Subgroups of blood type A were discovered in 1911, but it was not until 1927 that Landsteiner, now working at the Rockefeller Institute in New York, and his student Philip A. Levine discovered additional blood group systems. They injected different human red cells into rabbits and eventually obtained an antibody that could distinguish human blood independently from A-B-O differences. The new M, N, and P factors were not important for blood transfusion but were used for resolving cases of disputed parentage. More scientists became aware of the multiple applications of Landsteiner’s blood group research, and in 1930 he was awarded the Nobel Prize in Physiology or Medicine. Nobel Prize recipients;Karl Landsteiner[Landsteiner]

Transfusion reactions between A-B-O-compatible people still occurred, and finally, in 1940, Landsteiner and Alexander S. Weiner reported an antibody to another antigen, the rhesus factor, responsible for most of the adverse transfusion reactions and hemolytic disease of the newborn. This and Levine’s work reawakened interest in blood groups, and new methods developed in the 1940’s that led to discoveries of many more antigens.

The addition of new antigens has facilitated population analysis and individual identification in paternity and criminal cases, and two world wars and additional methodological advances have hastened the acceptance of the use of blood transfusions for the treatment of injuries and sickness. In 1980, Diamond estimated that more than ten million blood transfusions were being given yearly in the United States. Blood groups Biology;blood groups Medicine;blood transfusion

Further Reading
  • citation-type="booksimple"

    xlink:type="simple">Diamond, Louis Klein. “The Story of Our Blood Groups.” In Blood, Pure and Eloquent, edited by Maxwell M. Wintrobe. New York: McGraw-Hill, 1980. An excellent, very readable discussion (by a knowledgeable insider) of the people involved in the study of blood groups, their ideas, and methodological advances in this area. See also the preceding chapter, also by Diamond, titled “A History of Blood Transfusion.”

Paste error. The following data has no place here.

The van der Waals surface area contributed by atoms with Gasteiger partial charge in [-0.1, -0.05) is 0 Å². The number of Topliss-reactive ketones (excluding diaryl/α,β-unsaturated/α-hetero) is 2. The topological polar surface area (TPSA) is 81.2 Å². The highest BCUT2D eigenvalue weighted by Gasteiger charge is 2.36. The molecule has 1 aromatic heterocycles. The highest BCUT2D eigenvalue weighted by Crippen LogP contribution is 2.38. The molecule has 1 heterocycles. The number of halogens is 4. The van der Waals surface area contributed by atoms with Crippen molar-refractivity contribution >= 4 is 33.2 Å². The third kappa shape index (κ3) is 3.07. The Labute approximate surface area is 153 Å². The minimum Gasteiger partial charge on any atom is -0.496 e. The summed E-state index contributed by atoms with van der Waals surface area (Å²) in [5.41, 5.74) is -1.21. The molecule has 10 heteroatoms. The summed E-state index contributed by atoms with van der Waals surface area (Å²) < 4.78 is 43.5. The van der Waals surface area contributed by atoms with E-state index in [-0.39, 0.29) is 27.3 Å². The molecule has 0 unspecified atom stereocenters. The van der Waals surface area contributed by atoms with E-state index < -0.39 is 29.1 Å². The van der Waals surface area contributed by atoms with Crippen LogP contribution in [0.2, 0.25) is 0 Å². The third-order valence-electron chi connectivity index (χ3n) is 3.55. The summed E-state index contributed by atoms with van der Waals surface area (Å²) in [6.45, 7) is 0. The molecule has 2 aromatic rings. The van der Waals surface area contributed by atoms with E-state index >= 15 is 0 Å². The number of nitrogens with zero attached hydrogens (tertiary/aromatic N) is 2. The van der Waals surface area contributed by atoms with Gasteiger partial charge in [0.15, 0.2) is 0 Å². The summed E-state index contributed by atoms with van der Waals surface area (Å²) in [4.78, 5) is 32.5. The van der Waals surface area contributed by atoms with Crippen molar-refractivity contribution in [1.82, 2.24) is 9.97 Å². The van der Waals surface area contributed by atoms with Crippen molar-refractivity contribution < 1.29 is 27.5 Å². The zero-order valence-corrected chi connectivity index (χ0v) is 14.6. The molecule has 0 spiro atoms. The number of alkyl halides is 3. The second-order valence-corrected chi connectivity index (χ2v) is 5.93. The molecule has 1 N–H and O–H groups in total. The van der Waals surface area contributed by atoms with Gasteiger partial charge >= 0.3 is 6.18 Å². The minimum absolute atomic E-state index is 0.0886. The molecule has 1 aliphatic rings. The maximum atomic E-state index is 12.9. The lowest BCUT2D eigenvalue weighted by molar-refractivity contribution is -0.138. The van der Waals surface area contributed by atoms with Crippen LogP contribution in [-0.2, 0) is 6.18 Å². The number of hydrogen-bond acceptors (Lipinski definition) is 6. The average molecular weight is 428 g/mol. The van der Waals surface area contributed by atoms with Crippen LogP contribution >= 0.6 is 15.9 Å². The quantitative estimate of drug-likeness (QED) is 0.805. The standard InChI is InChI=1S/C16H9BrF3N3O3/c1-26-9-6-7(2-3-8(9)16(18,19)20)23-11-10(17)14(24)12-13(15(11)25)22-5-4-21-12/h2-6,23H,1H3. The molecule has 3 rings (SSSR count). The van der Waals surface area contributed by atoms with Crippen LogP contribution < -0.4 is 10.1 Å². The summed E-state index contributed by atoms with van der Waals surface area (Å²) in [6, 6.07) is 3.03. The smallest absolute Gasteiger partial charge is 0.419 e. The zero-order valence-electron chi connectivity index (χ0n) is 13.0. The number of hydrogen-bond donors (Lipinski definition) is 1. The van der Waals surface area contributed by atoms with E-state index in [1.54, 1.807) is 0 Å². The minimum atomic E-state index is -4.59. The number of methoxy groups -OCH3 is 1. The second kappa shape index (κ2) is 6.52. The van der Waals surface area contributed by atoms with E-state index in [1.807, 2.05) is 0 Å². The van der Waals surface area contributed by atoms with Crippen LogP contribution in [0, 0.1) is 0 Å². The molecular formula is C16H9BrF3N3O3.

• citation-type="booksimple"

    xlink:type="simple">Erskine, Addine G., and Wladyslaw Socha. The Principles and Practice of Blood Grouping. 2d ed. St. Louis: C. V. Mosby, 1978. The first chapter, titled “History of Blood Transfusion and Blood Grouping,” is recommended; it discusses Weiner’s work more than Levine’s. The text also includes a selective bibliography after each chapter and a helpful glossary.
  • citation-type="booksimple"

    xlink:type="simple">Giangrande, Paul L. F. “The History of Blood Transfusion.” British Journal of Haematology 110 (2000): 758-767. Focuses on the key developments in the early history of transfusion medicine, including Landsteiner’s work on blood types. Includes illustrations and references.
  • citation-type="booksimple"

    xlink:type="simple">Lechevalier, Hubert A., and Morris Solotorovsky. Three Centuries of Microbiology. New York: McGraw-Hill, 1965. Details the various related discoveries that preceded and followed Landsteiner’s work. The connectedness of the scientific ideas is broken up by minibiographies of all the major personalities. Includes a limited bibliography.
  • citation-type="booksimple"

    xlink:type="simple">Mazumdar, Pauline M. H. “The Purpose of Immunity: Landsteiner’s Interpretation of the Human Isoantibodies.” Journal of the History of Biology 8 (Spring, 1975): 115-133. A detailed discussion of the relevant ideas and experiments that set the stage for Landsteiner’s work. Emphasizes the elegant simplicity of Landsteiner’s explanation.
  • citation-type="booksimple"

    xlink:type="simple">Race, R. R., and R. Sanger. Blood Groups in Man. 6th ed. Oxford, England: Blackwell Scientific Publications, 1975. Known as the “blood groupers bible,” this text (the first edition of which was published in 1950) describes all the blood group antigens.
  • citation-type="booksimple"

    xlink:type="simple">Speiser, Paul, and Ferdinand Smekal. Karl Landsteiner. Translated by Richard Rickett. Vienna, Austria: Hollinek Brothers, 1975. A revision and translation of the 1961 German edition written solely by Speiser. A comprehensive and fascinating description of Landsteiner’s personal life and each of his many scientific achievements. Includes a complete bibliography.
  • citation-type="booksimple"

    xlink:type="simple">Starr, Douglas P. Blood: An Epic History of Medicine and Commerce. New York: Alfred A. Knopf, 1998. A study of the role blood has played throughout human history. The chapter titled “A Strange Agglutination” includes discussion of the discovery of blood types and the effect of that discovery on blood transfusions.